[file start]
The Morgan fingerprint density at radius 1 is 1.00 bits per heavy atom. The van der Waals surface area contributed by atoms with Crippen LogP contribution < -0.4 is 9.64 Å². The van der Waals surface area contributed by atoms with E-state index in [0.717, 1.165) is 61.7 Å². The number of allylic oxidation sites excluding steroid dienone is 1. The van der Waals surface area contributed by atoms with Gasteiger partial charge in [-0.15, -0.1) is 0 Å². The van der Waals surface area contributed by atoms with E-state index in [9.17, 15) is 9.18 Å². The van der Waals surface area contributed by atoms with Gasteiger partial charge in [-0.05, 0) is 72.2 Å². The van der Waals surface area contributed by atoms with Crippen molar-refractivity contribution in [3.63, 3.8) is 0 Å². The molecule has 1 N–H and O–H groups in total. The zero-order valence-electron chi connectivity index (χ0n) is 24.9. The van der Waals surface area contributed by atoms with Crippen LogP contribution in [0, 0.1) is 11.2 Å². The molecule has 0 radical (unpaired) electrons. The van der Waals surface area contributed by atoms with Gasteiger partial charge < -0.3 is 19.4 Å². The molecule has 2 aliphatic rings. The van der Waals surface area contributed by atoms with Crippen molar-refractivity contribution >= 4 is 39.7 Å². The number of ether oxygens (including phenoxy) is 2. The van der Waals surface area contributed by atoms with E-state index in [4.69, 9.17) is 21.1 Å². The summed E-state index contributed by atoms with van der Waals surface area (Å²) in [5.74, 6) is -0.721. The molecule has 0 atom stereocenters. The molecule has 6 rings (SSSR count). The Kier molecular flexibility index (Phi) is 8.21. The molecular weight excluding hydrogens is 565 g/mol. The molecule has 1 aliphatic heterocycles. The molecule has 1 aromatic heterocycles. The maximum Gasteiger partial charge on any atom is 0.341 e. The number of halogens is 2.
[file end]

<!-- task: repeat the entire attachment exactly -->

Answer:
The Morgan fingerprint density at radius 1 is 1.00 bits per heavy atom. The van der Waals surface area contributed by atoms with Crippen LogP contribution < -0.4 is 9.64 Å². The van der Waals surface area contributed by atoms with E-state index in [0.717, 1.165) is 61.7 Å². The number of allylic oxidation sites excluding steroid dienone is 1. The van der Waals surface area contributed by atoms with Gasteiger partial charge in [-0.15, -0.1) is 0 Å². The van der Waals surface area contributed by atoms with E-state index in [9.17, 15) is 9.18 Å². The van der Waals surface area contributed by atoms with Gasteiger partial charge in [-0.05, 0) is 72.2 Å². The van der Waals surface area contributed by atoms with Crippen molar-refractivity contribution in [3.63, 3.8) is 0 Å². The molecule has 1 N–H and O–H groups in total. The zero-order valence-electron chi connectivity index (χ0n) is 24.9. The van der Waals surface area contributed by atoms with Crippen LogP contribution in [0, 0.1) is 11.2 Å². The molecule has 0 radical (unpaired) electrons. The van der Waals surface area contributed by atoms with Gasteiger partial charge < -0.3 is 19.4 Å². The molecule has 2 aliphatic rings. The van der Waals surface area contributed by atoms with Crippen molar-refractivity contribution >= 4 is 39.7 Å². The number of ether oxygens (including phenoxy) is 2. The van der Waals surface area contributed by atoms with E-state index in [4.69, 9.17) is 21.1 Å². The summed E-state index contributed by atoms with van der Waals surface area (Å²) in [5.74, 6) is -0.721. The molecule has 0 atom stereocenters. The molecule has 6 rings (SSSR count). The Kier molecular flexibility index (Phi) is 8.21. The molecular weight excluding hydrogens is 565 g/mol. The molecule has 1 aliphatic heterocycles. The molecule has 1 aromatic heterocycles. The maximum Gasteiger partial charge on any atom is 0.341 e. The number of halogens is 2.